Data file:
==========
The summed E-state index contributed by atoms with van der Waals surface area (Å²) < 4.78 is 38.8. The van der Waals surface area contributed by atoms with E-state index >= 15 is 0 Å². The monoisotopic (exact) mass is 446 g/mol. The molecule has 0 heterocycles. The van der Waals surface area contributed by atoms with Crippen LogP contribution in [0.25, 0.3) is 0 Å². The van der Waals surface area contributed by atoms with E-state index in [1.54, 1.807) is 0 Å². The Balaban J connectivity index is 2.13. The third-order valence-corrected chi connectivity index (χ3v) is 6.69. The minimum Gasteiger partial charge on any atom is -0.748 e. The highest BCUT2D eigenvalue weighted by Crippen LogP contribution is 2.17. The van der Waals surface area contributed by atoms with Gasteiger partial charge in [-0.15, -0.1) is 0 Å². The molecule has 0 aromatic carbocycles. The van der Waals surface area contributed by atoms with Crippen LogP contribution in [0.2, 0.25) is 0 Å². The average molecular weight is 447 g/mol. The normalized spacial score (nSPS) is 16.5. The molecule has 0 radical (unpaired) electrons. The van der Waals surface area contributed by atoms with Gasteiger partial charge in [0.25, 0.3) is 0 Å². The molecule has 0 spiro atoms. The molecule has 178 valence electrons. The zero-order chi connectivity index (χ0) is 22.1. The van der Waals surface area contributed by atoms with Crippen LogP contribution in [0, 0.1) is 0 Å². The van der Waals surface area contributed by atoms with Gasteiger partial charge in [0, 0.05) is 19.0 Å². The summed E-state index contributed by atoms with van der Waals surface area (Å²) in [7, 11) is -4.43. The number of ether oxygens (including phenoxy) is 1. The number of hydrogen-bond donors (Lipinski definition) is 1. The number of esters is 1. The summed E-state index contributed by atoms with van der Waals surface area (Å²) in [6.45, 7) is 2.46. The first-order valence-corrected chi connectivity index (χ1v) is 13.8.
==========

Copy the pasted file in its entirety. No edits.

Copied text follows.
The summed E-state index contributed by atoms with van der Waals surface area (Å²) < 4.78 is 38.8. The van der Waals surface area contributed by atoms with E-state index >= 15 is 0 Å². The monoisotopic (exact) mass is 446 g/mol. The molecule has 0 heterocycles. The van der Waals surface area contributed by atoms with Crippen LogP contribution in [0.25, 0.3) is 0 Å². The van der Waals surface area contributed by atoms with E-state index in [1.54, 1.807) is 0 Å². The Balaban J connectivity index is 2.13. The third-order valence-corrected chi connectivity index (χ3v) is 6.69. The minimum Gasteiger partial charge on any atom is -0.748 e. The highest BCUT2D eigenvalue weighted by Crippen LogP contribution is 2.17. The van der Waals surface area contributed by atoms with Gasteiger partial charge in [-0.15, -0.1) is 0 Å². The molecule has 0 aromatic carbocycles. The van der Waals surface area contributed by atoms with Crippen LogP contribution in [0.2, 0.25) is 0 Å². The average molecular weight is 447 g/mol. The normalized spacial score (nSPS) is 16.5. The molecule has 0 radical (unpaired) electrons. The van der Waals surface area contributed by atoms with Gasteiger partial charge in [0.25, 0.3) is 0 Å². The molecule has 0 spiro atoms. The molecule has 178 valence electrons. The zero-order chi connectivity index (χ0) is 22.1. The van der Waals surface area contributed by atoms with Crippen LogP contribution in [0, 0.1) is 0 Å². The van der Waals surface area contributed by atoms with Gasteiger partial charge in [0, 0.05) is 19.0 Å². The summed E-state index contributed by atoms with van der Waals surface area (Å²) in [7, 11) is -4.43. The number of ether oxygens (including phenoxy) is 1. The number of hydrogen-bond donors (Lipinski definition) is 1. The number of esters is 1. The summed E-state index contributed by atoms with van der Waals surface area (Å²) in [6.45, 7) is 2.46. The first-order valence-corrected chi connectivity index (χ1v) is 13.8.